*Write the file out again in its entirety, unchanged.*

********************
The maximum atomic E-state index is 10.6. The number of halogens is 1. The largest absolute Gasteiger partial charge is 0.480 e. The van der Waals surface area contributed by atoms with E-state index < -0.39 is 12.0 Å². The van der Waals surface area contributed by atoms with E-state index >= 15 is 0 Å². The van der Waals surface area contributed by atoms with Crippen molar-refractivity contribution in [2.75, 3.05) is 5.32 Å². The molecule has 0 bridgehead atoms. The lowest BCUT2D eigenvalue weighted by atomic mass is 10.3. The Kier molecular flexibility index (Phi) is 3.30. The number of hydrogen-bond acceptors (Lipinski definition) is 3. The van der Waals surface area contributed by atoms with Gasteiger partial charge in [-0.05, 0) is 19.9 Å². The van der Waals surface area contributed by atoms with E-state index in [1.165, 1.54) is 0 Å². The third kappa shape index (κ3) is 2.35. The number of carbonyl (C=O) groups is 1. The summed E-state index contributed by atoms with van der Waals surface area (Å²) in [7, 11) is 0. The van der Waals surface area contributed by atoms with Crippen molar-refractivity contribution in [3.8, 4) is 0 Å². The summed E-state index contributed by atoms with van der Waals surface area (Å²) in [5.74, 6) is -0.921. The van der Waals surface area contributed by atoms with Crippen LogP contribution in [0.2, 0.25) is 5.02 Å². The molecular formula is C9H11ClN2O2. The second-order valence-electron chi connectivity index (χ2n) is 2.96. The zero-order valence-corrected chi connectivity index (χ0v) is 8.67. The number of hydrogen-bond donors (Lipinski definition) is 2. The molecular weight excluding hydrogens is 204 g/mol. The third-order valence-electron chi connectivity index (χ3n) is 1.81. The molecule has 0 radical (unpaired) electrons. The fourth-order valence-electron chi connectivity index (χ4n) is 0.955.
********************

The maximum atomic E-state index is 10.6. The number of halogens is 1. The largest absolute Gasteiger partial charge is 0.480 e. The van der Waals surface area contributed by atoms with E-state index < -0.39 is 12.0 Å². The van der Waals surface area contributed by atoms with E-state index >= 15 is 0 Å². The van der Waals surface area contributed by atoms with Crippen molar-refractivity contribution in [2.75, 3.05) is 5.32 Å². The molecule has 0 bridgehead atoms. The lowest BCUT2D eigenvalue weighted by atomic mass is 10.3. The Kier molecular flexibility index (Phi) is 3.30. The number of hydrogen-bond acceptors (Lipinski definition) is 3. The van der Waals surface area contributed by atoms with Gasteiger partial charge in [-0.05, 0) is 19.9 Å². The van der Waals surface area contributed by atoms with E-state index in [1.165, 1.54) is 0 Å². The third kappa shape index (κ3) is 2.35. The number of carbonyl (C=O) groups is 1. The summed E-state index contributed by atoms with van der Waals surface area (Å²) in [7, 11) is 0. The van der Waals surface area contributed by atoms with Crippen molar-refractivity contribution in [3.8, 4) is 0 Å². The summed E-state index contributed by atoms with van der Waals surface area (Å²) in [5.74, 6) is -0.921. The van der Waals surface area contributed by atoms with Crippen LogP contribution in [0.2, 0.25) is 5.02 Å². The molecular formula is C9H11ClN2O2. The second-order valence-electron chi connectivity index (χ2n) is 2.96. The zero-order valence-corrected chi connectivity index (χ0v) is 8.67. The number of hydrogen-bond donors (Lipinski definition) is 2. The molecular weight excluding hydrogens is 204 g/mol. The third-order valence-electron chi connectivity index (χ3n) is 1.81. The molecule has 0 radical (unpaired) electrons. The fourth-order valence-electron chi connectivity index (χ4n) is 0.955.